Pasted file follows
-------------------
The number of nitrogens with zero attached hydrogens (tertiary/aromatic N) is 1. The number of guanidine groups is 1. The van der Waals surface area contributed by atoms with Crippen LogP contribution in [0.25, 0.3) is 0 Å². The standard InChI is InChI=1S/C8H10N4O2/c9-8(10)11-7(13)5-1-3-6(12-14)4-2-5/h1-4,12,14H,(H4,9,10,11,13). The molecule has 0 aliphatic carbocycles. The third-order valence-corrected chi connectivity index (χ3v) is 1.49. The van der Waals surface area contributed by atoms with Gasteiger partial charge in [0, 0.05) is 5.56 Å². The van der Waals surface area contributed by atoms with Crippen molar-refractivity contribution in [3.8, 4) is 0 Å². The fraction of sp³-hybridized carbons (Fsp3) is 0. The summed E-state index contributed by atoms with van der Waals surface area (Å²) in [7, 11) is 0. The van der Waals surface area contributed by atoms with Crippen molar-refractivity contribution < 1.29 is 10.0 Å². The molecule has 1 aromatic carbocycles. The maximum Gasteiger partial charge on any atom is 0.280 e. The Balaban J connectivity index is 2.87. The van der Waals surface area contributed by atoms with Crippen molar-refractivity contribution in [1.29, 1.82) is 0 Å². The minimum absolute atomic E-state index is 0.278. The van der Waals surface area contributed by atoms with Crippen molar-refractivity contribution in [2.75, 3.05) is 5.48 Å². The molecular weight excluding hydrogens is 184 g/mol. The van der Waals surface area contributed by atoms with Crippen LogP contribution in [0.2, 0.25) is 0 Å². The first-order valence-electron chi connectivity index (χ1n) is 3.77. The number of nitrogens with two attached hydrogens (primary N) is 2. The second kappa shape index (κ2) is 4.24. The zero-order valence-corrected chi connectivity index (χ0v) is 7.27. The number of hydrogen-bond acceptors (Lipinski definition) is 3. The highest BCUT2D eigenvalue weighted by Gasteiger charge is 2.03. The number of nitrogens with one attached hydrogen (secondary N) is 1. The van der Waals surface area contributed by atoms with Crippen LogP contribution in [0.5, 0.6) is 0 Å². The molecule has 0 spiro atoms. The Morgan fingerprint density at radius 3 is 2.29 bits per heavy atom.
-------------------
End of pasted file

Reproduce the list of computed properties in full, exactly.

The number of nitrogens with zero attached hydrogens (tertiary/aromatic N) is 1. The number of guanidine groups is 1. The van der Waals surface area contributed by atoms with Crippen LogP contribution in [0.25, 0.3) is 0 Å². The standard InChI is InChI=1S/C8H10N4O2/c9-8(10)11-7(13)5-1-3-6(12-14)4-2-5/h1-4,12,14H,(H4,9,10,11,13). The molecule has 0 aliphatic carbocycles. The third-order valence-corrected chi connectivity index (χ3v) is 1.49. The van der Waals surface area contributed by atoms with Gasteiger partial charge in [0, 0.05) is 5.56 Å². The van der Waals surface area contributed by atoms with Crippen molar-refractivity contribution in [3.8, 4) is 0 Å². The fraction of sp³-hybridized carbons (Fsp3) is 0. The summed E-state index contributed by atoms with van der Waals surface area (Å²) in [7, 11) is 0. The van der Waals surface area contributed by atoms with Crippen molar-refractivity contribution < 1.29 is 10.0 Å². The molecule has 1 aromatic carbocycles. The maximum Gasteiger partial charge on any atom is 0.280 e. The Balaban J connectivity index is 2.87. The van der Waals surface area contributed by atoms with Crippen molar-refractivity contribution in [1.29, 1.82) is 0 Å². The minimum absolute atomic E-state index is 0.278. The van der Waals surface area contributed by atoms with Crippen molar-refractivity contribution in [2.75, 3.05) is 5.48 Å². The molecular weight excluding hydrogens is 184 g/mol. The van der Waals surface area contributed by atoms with Crippen LogP contribution in [0.2, 0.25) is 0 Å². The first-order valence-electron chi connectivity index (χ1n) is 3.77. The number of nitrogens with two attached hydrogens (primary N) is 2. The second kappa shape index (κ2) is 4.24. The zero-order valence-corrected chi connectivity index (χ0v) is 7.27. The number of hydrogen-bond acceptors (Lipinski definition) is 3. The highest BCUT2D eigenvalue weighted by Gasteiger charge is 2.03. The number of nitrogens with one attached hydrogen (secondary N) is 1. The van der Waals surface area contributed by atoms with Crippen LogP contribution in [0.5, 0.6) is 0 Å². The molecule has 0 spiro atoms. The Morgan fingerprint density at radius 3 is 2.29 bits per heavy atom.